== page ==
How did that tomb get empty, anyway?

Preached at Head of Christiana Presbyterian Church, April 5 2015, at the Easter Sunrise service outside next to the cemetery

A cemetery is a strange place, isn’t it? Eerie, sometimes. Often for us it occupies an in-between space of life meeting death, death meeting life. We don’t like to think about what happens there, once the bodies get into their graves. Oftentimes we don’t even get that far – we leave the casket perched on its rollers, hovering above the emptiness, as we say one last prayer and then turn away to let the funeral staff take care of getting the body, finally, underground.

The same is true for that odd silent day called Holy Saturday. It is the nether space between the mourning of Good Friday and the rejoicing of Easter Sunday; and when it begins, Jesus is in the tomb, and then by the time we get back at sunrise on Easter morning, the tomb is empty and the graveclothes are folded, no longer needed.

And we don’t quite know what happened in between. We don’t know what was going on that day, under the earth in the deep cool stillness of the tomb.

Was Jesus weaving a silken cocoon around himself, to grow wings and burst out just before morning, renewed and transformed? Or was Jesus busy descending into Hell, as the creeds affirm, grasping souls by the hand and pulling them up out of torment, like some grand Renaissance painting? Was he observing his sabbath, lying there on the hard stone shelf, coming slowly back to consciousness as God painstakingly knit his flesh back together?

How do we get from the agony and despair of the crucifixion to the astounding joy and new life of Easter morning?

And the truth is, we don’t know, and we won’t know. But the mystery is one of the things I love most about Easter, when we get right down to it.

I don’t know how God brings life out of death; all I know is God does. I don’t know how broken places are healed or torn things get mended or despair ever becomes hope. All I know is that, sure as the night becomes day, healing comes. And the scars will still remain, but slowly the blood clots and the wound scabs over and the white blood cells work away, and the skin regrows.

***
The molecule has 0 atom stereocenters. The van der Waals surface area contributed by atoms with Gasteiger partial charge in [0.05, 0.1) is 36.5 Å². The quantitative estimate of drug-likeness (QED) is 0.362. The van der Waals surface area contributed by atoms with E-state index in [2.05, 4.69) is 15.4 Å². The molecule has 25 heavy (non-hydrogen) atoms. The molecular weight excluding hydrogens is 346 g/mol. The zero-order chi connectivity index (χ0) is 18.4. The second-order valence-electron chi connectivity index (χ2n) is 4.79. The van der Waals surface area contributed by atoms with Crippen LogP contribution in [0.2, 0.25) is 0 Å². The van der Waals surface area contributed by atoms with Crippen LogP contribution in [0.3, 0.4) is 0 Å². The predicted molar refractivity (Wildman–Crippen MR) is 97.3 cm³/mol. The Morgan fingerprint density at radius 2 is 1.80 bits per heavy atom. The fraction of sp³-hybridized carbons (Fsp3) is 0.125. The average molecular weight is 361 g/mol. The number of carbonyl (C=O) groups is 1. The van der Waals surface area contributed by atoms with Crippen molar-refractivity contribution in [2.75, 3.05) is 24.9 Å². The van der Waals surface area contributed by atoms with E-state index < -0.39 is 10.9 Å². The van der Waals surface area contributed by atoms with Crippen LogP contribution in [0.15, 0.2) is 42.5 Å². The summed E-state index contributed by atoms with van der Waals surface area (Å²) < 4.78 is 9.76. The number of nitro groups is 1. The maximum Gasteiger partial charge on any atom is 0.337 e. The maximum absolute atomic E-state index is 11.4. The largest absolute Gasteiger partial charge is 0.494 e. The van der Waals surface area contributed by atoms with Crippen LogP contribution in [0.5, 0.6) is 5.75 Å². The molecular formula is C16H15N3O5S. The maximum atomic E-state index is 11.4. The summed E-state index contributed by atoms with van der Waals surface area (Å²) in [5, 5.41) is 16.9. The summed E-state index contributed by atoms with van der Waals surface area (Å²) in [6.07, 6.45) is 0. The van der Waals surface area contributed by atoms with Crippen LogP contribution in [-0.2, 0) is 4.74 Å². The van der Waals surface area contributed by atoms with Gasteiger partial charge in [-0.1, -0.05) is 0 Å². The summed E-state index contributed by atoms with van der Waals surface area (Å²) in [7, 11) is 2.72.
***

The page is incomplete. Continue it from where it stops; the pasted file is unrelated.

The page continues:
Well sure, but most of the time dead things stay dead! Yes. Except this one time they didn’t.

And what Easter means for me is that God is life, and God is love, and God can do whatever God wants for God’s beloved ones.

And I know that there is one force pulling us toward death, whether you call that entropy or sin or just the way the world works; and there is something else pulling us back toward wholeness and life and love. I know I am caught in their tug-of-war, and I suspect we all are, most of the time.

* * *

And so this mystery – the sacred unknowing of these in-between spaces – that mystery means that God does not need us to be good enough or devoted enough or pious enough to “deserve” to be healed. That’s what grace is about. Somehow, miraculously, God finds us where we are, wherever we are, and tugs us back toward life.

Whether we’re feeling lost and alone, or mostly okay except for the nagging doubts in the back of our mind that we just don’t look at too closely, or like we might as well be dead in the tomb with Jesus, God is there with us. God has been there, God is there, and God brings life there too.

Sometimes it comes so slow we might not notice right away, and sometimes it’s a rush of warmth like a bear hug from a dear friend, and suddenly the weight lifts from your chest and the world is a little less broken. All these things that tug us back toward life – these are God and these are Easter, and sometimes there is nothing else to do but throw back our heads and shout in thanksgiving.

Christ is risen! Indeed! And so I lift my voice with the poet e.e. cummings:

i thank You God for most this amazing
day:for the leaping greenly spirits of trees
and a blue true dream of sky; and for everything
which is natural which is infinite which is yes

(i who have died am alive again today,
and this is the sun’s birthday; this is the birth
day of life and of love and wings: and of the gay
great happening illimitably earth)

how should tasting touching hearing seeing
breathing any–lifted from the no
of all nothing–human merely being
doubt unimaginable You?

(now the ears of my ears awake and
now the eyes of my eyes are opened)

One response to “How did that tomb get empty, anyway?

  1. Thank you, Kate, for the good word preached and for serving as host at the Sunrise service. I was there on the lawn with you, and was so blessed by the truth of scripture, the fellowship of believers from various congregations, and the joy of worship in song. Followers of Jesus Christ coming together across denominational lines is near and dear to my heart, and I so appreciated Head of Christiana Presbyterian offering that opportunity to the community. Blessings!
    (If you are interested, I’ve been blogging about my visits to area churches in the “Finding Fingerprints” series at My hope is that by celebrating God’s presence in many different flavors of Christian gatherings I will see my own heart grow in its capacity for the unity that Jesus prayed for us in the garden of Gethsemane in John 17.)

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